23.1 C
Brunei
Wednesday, October 5, 2022
23.1 C
Brunei
Wednesday, October 5, 2022
More
    - Advertisement -
    - Advertisement -

    Zimbabwean MP pays the price of opposition in solitary cell

    JOHANNESBURG (AFP) – When Zimbabwean lawmaker Job Sikhala settles down to sleep at night, he does so on the floor of an ageing maximum-security prison in Harare.

    The 50-year-old opposition MP has been held in solitary for almost two months.

    Jail is hardly a novel experience for the 50-year-old firebrand, who in a political career spanning more than two decades has been arrested 67 times but never been convicted, his lawyer said. Under Robert Mugabe – a liberation hero who ruled with an iron fist for 37 years – the southern African country gained a long experience with arrests of dissenters and abuse.

    But rights groups say the clampdown has stepped into new territory, often featuring repeated detentions and exceptionally harsh custody, as elections loom.

    “It’s worse than under Mugabe right now,” Sikhala’s lawyer, Beatrice Mtetwa, told AFP. The justice and information ministries as well as the national prosecuting authority did not respond to an AFP request for comment.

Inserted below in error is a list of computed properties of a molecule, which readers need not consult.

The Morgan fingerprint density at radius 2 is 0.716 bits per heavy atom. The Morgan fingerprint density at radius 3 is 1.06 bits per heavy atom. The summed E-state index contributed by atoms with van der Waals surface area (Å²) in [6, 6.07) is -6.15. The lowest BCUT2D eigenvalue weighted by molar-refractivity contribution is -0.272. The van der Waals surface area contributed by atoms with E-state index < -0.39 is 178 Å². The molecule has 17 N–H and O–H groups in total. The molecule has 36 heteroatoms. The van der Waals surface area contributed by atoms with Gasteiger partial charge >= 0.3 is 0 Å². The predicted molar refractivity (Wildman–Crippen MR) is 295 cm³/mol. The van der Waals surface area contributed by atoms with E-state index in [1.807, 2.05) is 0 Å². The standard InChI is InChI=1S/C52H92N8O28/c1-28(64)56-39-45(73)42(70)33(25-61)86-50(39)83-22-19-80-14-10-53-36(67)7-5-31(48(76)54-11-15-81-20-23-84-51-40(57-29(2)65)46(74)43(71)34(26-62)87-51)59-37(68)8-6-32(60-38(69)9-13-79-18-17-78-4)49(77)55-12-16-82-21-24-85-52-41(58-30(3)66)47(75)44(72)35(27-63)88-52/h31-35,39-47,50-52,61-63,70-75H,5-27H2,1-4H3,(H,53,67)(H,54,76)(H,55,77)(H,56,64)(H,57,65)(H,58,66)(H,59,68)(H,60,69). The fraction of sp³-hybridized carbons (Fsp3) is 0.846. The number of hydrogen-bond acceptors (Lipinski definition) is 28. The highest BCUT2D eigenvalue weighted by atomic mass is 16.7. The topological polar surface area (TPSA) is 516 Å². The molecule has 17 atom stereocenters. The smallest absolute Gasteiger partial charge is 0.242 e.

Sikhala was arrested in June along with fellow opposition politician and lawmaker Godfrey Sithole over a speech he gave at the memorial service for another opposition activist whose mutilated body was found in a well days earlier.

    A practising lawyer, Sikhala told mourners that the woman’s spirit would come back to avenge her death, his lawyer said.

    Supporters of the ruling ZANU-PF party reportedly harassed funeral-goers. In turn, opponents torched the house of a ruling party official.

    Sikhala was charged with inciting violence and obstructing the course of justice over his speech and for having allegedly suggested that ZANU-PF members were behind the murder.

    Police have arrested a man they say was the victim’s ex-lover over the killing. Sikhala’s lawyers have denied any link between their client and the violence.

    Amnesty International has described the case as “political” and a “travesty of justice”.

    The rights group’s director for Zimbabwe Lucia Masuka told AFP the case is part of a pattern that has seen a string of opposition figures arrested in recent years, often on charges of inciting violence.

    - Advertisement -
    spot_img

    Latest article

    - Advertisement -
    spot_img